Owen's River Valley, July 22, 1863.
Colonel R. C. DRUM, U. S. Army,
Assistant Adjutant-General, San Francisco, Cal.:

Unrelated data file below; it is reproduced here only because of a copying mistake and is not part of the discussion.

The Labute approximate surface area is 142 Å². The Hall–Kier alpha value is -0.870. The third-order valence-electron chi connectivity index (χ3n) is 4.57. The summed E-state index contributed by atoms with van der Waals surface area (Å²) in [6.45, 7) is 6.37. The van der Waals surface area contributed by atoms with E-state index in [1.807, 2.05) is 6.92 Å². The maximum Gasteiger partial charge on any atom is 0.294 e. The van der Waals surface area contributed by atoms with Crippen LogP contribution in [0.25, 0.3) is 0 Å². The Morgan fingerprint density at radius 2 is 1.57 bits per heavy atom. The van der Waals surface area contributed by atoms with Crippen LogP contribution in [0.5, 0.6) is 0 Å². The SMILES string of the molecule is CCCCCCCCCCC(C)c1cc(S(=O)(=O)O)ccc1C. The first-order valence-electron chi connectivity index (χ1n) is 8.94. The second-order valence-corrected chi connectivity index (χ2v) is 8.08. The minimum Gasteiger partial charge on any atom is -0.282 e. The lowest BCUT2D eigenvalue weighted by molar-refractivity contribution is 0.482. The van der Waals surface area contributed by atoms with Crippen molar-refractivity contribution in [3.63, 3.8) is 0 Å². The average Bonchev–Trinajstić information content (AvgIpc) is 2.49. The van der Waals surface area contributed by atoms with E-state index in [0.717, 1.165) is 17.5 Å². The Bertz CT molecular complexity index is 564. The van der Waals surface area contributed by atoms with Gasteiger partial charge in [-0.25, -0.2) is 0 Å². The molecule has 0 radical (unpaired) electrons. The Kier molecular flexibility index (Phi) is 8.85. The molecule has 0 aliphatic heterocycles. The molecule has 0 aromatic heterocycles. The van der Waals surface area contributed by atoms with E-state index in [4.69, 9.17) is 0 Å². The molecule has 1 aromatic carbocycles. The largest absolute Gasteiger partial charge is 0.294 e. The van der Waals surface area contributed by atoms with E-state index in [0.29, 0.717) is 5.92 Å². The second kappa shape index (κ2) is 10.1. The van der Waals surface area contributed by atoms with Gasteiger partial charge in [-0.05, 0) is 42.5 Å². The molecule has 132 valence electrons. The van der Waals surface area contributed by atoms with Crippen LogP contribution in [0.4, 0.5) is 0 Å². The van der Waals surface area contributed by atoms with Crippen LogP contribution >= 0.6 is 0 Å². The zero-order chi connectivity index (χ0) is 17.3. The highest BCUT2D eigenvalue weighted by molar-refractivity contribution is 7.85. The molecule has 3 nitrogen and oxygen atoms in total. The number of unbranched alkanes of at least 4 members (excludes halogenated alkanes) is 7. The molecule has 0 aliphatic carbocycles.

COLONEL: I have the honor to state that upon the evening of July 10, 1863, I had the Indians assembled upon the camp parade ground, where, as they passed by file, they were counted and found to number 998. Many more came in afterward, who must have increased the number to considerably over 1,000. I then caused them all to be seated except the chiefs, whom I called to the center of the parade ground, and there announced through the interpreter, Jose Chico, the orders with regard to their removal. I had taken the precaution to have the troops so stationed that their presence did not excite the suspicions of the Indians, and yet at the time I made the announcement escape they quietly submitted, Captain George remarking, "American captain sabe mucho, Indian poco. " The acting commissary of subsistence furnished them with rations until the 31st of July. During the night the troops slept upon their arms on the parade ground, ready at a moment's notice to prevent any attempt at escape. The night passed off quietly, and on the morning of the 11th the rations and as many of the women and children as could be were placed in the wagons, and the whole, guarded by about seventy men, composed of detachments of Companies G and E, left Camp Independence. The weather being very hot, the Indians making an unwilling march, and with so little transportation the sufferings upon the route were intense. At Walker's Pass I found that the water was insufficient for the troops, Indians and animals, and fearing to meet another train at Desert Springs, I made a night march through the pass across the summit, and followed down the South Fork of the Kern River till its junction with the North Fork, with the intention of passing through Walker's Basin. Along this whole route good water and grass are found, which well compensates for the difference in the length of the road. Fearing that to be gathered at Walker's Pass, and as the train passed down Kern River Valls collected to furnish them through to the reservation. I am satisfied that had I crossed the desert many lives would have been lost from want of water, and that great suffering at least has been avoided by the route through Walker's Basin. On the evening of July 17, while encamped at Hot Springs Valley, three miles from Keysville, on the left bank of Kern River, I had the honor to receive your letter of instructions, dated July 9, 1863, relative to the removal of the troops from Camp Independence and also Special Orders, Numbers 162, relative to the abandonment of Camp Independence. On the morning of July 18 I placed Captain Noble in command of the expedition and, accompanied by Captain Ropes and one man, started back to Camp Independence, where I arrived on the 21st of July; distance, supposed, about 150 miles. Captain Noble, after having delivered the Indians over to the Indian superintendent, will go on to Fort Tejon with the detachment belonging to his company. The train will return, via Kern River, escorted by the detachment of Company G, which is ordered to encamp opposite the mouth of the Kelsey Canon, on the South Fork of Kern River. Mr. Banning's teams are en route to this camp with barley, which I have ordered to be distributed along the route. I intend to employ these teams on their return trip to carry what loads they can to Tejon, and hope that with these (Banning's)